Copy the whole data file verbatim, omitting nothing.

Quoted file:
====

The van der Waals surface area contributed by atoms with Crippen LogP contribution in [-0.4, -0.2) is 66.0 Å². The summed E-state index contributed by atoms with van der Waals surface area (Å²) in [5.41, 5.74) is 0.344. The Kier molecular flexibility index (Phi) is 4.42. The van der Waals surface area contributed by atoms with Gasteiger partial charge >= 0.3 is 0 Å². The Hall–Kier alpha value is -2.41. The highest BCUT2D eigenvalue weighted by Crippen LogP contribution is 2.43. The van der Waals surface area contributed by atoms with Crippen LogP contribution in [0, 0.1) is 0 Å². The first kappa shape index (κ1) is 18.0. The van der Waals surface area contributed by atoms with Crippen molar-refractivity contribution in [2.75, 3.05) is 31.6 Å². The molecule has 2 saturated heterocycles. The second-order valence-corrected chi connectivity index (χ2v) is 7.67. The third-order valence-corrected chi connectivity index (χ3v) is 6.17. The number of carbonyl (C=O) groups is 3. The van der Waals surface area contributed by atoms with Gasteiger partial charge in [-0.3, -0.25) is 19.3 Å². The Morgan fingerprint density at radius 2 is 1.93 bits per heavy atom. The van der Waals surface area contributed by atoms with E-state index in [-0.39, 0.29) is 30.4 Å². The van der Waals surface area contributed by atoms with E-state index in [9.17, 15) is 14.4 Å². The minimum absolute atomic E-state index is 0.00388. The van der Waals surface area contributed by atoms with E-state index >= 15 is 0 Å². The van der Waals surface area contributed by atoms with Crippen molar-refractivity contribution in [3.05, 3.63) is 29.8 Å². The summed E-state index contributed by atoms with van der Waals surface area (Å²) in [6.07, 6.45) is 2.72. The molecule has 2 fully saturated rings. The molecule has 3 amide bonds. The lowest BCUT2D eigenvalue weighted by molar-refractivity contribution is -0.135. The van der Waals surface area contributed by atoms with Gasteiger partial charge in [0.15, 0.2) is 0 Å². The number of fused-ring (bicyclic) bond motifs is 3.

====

The van der Waals surface area contributed by atoms with Crippen LogP contribution in [-0.4, -0.2) is 66.0 Å². The summed E-state index contributed by atoms with van der Waals surface area (Å²) in [5.41, 5.74) is 0.344. The Kier molecular flexibility index (Phi) is 4.42. The van der Waals surface area contributed by atoms with Gasteiger partial charge >= 0.3 is 0 Å². The Hall–Kier alpha value is -2.41. The highest BCUT2D eigenvalue weighted by Crippen LogP contribution is 2.43. The van der Waals surface area contributed by atoms with Crippen LogP contribution in [0, 0.1) is 0 Å². The first kappa shape index (κ1) is 18.0. The van der Waals surface area contributed by atoms with Crippen molar-refractivity contribution in [2.75, 3.05) is 31.6 Å². The molecule has 2 saturated heterocycles. The second-order valence-corrected chi connectivity index (χ2v) is 7.67. The third-order valence-corrected chi connectivity index (χ3v) is 6.17. The number of carbonyl (C=O) groups is 3. The van der Waals surface area contributed by atoms with Gasteiger partial charge in [-0.3, -0.25) is 19.3 Å². The Morgan fingerprint density at radius 2 is 1.93 bits per heavy atom. The van der Waals surface area contributed by atoms with E-state index in [-0.39, 0.29) is 30.4 Å². The van der Waals surface area contributed by atoms with E-state index in [9.17, 15) is 14.4 Å². The minimum absolute atomic E-state index is 0.00388. The van der Waals surface area contributed by atoms with E-state index >= 15 is 0 Å². The van der Waals surface area contributed by atoms with Crippen molar-refractivity contribution in [3.05, 3.63) is 29.8 Å². The summed E-state index contributed by atoms with van der Waals surface area (Å²) in [6.07, 6.45) is 2.72. The molecule has 2 fully saturated rings. The molecule has 3 amide bonds. The lowest BCUT2D eigenvalue weighted by molar-refractivity contribution is -0.135. The van der Waals surface area contributed by atoms with Gasteiger partial charge in [0.15, 0.2) is 0 Å². The number of fused-ring (bicyclic) bond motifs is 3.